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Nearly 17 Meters tall and open to public since June 2003, Mahua Waterfall (local name: Air Terjun Mahua), which is 26 KM away from Tambunan town, is gaining popularity as one of the top destinations of Sabah interior. I visited Mahua days ago and strongly recommend this beautiful waterfall to those who drop by Tambunan. The GPS Location of Mahua Park is 5.796761, 116.408407 (see Location Map or Street View)
To go there, you need to drive 1.5 hours from Kota Kinabalu to Tambunan. Before Tambunan town, you will reach a roundabout with ginger and machete statue on it. Turn left to Jln. Ranau Tambunan (Ranau Tambunan Road), Mahua Waterfall is only 13 KM away. You will see a brown signpost to Mahua Waterfall shortly. Driving for about 6 KM, you will see the Mahua signpost again at a junction at the left, which leads to a 6-KM small road in Kg. Patau (Patau Village). The road is nicely paved so you don’t need a 4-Wheel drive.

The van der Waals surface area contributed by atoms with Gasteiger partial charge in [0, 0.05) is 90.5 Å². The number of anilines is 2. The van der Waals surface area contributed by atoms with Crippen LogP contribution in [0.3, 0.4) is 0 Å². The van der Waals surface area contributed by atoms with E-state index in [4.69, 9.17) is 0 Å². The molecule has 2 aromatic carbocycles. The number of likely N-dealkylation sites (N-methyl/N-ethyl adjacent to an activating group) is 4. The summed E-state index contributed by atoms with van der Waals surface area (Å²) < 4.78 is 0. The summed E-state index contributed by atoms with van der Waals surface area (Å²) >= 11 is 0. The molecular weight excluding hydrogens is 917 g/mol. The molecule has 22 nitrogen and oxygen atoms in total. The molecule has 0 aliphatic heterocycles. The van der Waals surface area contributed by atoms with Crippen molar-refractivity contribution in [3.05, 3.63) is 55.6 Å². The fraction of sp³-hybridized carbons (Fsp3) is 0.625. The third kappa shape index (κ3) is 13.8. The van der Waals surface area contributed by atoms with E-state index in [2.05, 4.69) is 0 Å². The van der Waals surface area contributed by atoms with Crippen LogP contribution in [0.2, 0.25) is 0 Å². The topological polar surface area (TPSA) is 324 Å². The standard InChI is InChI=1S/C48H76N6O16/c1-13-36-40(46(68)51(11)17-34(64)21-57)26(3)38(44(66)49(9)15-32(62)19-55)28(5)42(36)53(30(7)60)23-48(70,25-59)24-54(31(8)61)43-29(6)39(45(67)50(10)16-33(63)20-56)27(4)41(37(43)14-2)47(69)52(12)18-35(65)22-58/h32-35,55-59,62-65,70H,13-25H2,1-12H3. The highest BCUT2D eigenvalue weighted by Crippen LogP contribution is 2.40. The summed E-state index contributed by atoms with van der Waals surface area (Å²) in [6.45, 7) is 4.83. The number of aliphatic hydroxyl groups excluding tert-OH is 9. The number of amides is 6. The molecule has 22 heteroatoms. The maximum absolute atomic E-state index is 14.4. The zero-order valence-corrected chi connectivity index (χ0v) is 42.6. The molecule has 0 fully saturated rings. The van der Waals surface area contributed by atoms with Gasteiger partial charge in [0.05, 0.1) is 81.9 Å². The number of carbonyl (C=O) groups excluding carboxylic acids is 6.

In the beginning, you will pass by the beautiful paddy fields of the village. Drive slowly and keep an eye on the roaming dogs, buffaloes and kids along the road. Very often you would find village dogs sleep on the road and don’t even bother about approaching cars.
Then you will enter a hilly road with forest view of Crocker Mountain Range. I saw many Yellow Wagtail birds, the common winter visitors called “Beras Beras” (rice) in local Malay language, and some Ashy Drongo and Pacific Swallow birds perched on power lines too.
At the end of the road is the Mahua substation (of Crocker Mountain Range National Park) managed by Sabah Parks, where you buy entrance ticket. The opening hour is 8am-5pm daily. The following are the ticket rates for visitors to Mahua:
|18 years & above||RM3||RM10 (≈US$2.50)|
|Below 18||RM1||RM6 (≈US$1.50)|
|Below 16 (student)||RM0.50||RM6|
The start of 500-Meter walkway to Mahua Waterfall is just behind this building. You already can hear the sound of thundering waterfall at this spot. Mahua Waterfall receives about 1,600 visitors a month, making it the most popular attraction in Tambunan. Besides locals, it also attracts foreign tourists from Canada, USA, United Kingdom, France, Germany, Norway, Australia, Japan and Brunei.